Red: Breaking News. Teenager survives on his own for almost 6 hours without WiFi, while mother is in Dinar chat room !
Pearle: I cannot believe they(Iraq GOI) have meetings and not choose the people they need. If that’s what’s needed to revalue. It makes no sense…who is that stupid
Bama: i’m with you of course i think the US has the trigger to pull…..I think it’s a smoke screen….pay attention to my right hand not my left …..watch what they do not what say….it must be to keep us busy…..I still think they are waiting for us to get mad and sell out and change the dynamic of the rv
Ulued: Everybody is upset because there timeline is not the same as the one we predict but there is also the fact that we are a massive amount of people to upset if they try to trick us.
GodsPrincess: This was another good article.
Currency Traders Should Get Ready for a Big Move in the Dollar
By Cormac Mullen
April 17, 2019, 5:00 AM CDT
Currency traders should brace for a large move in the dollar, if past periods of low volatility are a guide.
Over the last 25 years, there have been three previous troughs in the JPMorgan Global FX Volatility Index. Each time, the U.S. Dollar Index has moved around 10 percent over the subsequent 6-months, according to data compiled by Bloomberg. The volatility gauge is currently trading at its lowest in 5 years.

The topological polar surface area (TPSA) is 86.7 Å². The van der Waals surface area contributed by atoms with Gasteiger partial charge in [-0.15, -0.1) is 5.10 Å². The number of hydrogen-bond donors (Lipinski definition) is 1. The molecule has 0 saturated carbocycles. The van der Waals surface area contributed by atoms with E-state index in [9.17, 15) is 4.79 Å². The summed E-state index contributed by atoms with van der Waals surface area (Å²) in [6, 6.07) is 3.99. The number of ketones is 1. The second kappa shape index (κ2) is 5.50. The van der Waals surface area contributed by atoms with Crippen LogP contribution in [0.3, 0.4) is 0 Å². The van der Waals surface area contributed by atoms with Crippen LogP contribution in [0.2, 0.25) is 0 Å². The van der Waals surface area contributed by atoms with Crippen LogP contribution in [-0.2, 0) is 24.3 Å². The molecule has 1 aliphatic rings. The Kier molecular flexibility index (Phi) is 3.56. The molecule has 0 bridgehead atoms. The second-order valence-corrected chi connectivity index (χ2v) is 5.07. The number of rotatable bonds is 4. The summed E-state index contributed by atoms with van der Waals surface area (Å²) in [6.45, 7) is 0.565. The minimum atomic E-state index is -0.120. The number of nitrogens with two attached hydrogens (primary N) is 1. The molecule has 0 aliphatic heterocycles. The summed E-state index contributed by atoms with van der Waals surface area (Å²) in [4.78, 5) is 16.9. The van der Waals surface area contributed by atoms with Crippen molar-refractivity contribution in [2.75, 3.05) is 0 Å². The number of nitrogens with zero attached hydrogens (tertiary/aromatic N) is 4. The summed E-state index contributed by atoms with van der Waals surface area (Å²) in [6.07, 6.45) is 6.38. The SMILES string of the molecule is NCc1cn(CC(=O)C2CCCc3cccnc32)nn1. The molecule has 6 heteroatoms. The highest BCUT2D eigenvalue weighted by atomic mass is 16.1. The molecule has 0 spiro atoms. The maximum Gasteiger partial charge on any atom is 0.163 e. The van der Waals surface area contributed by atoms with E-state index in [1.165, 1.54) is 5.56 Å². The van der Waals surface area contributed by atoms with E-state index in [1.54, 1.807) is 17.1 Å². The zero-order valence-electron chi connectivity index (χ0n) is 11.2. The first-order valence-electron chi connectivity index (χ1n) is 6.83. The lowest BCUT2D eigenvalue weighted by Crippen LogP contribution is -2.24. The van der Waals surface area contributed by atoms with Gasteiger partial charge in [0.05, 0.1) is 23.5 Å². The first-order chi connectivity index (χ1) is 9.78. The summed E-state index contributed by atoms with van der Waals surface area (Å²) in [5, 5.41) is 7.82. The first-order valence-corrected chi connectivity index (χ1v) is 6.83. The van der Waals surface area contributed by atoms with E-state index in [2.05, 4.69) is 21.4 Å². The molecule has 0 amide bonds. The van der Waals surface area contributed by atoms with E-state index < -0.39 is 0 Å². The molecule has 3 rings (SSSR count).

“We’ve seen this type of pattern show up a number of times before, and each time it did it preceded a major move,” in the dollar, wrote Callum Thomas, founder and head of research at Topdown Charts, in a note to clients. This is great “for both U.S. dollar bulls and bears…the only people it won’t suit is those who expect the U.S. dollar to spend the rest of the year stuck in that tight trading range.”
A trough in currency volatility in 1996 preceded a more than 10 percent rise in the greenback, while a lull in 2014 came before the dollar rose more than 15 percent over the following six months, according to Bloomberg calculations. The volatility slump in 2007 preceded a more than 10 percent drop in the U.S. currency.
Expected swings in foreign-exchange markets have plunged amid a dovish pivot from global central banks and a rally in risk assets after losses late last year. Still, strategists from Morgan Stanley to the Canadian Imperial Bank of Commerce are warning about a return to more volatile markets.
BANKERS CALL FOR GLOBAL CURRENCY AS THEY STACK GOLD BARS
SGT Report: Published on Apr 17, 2019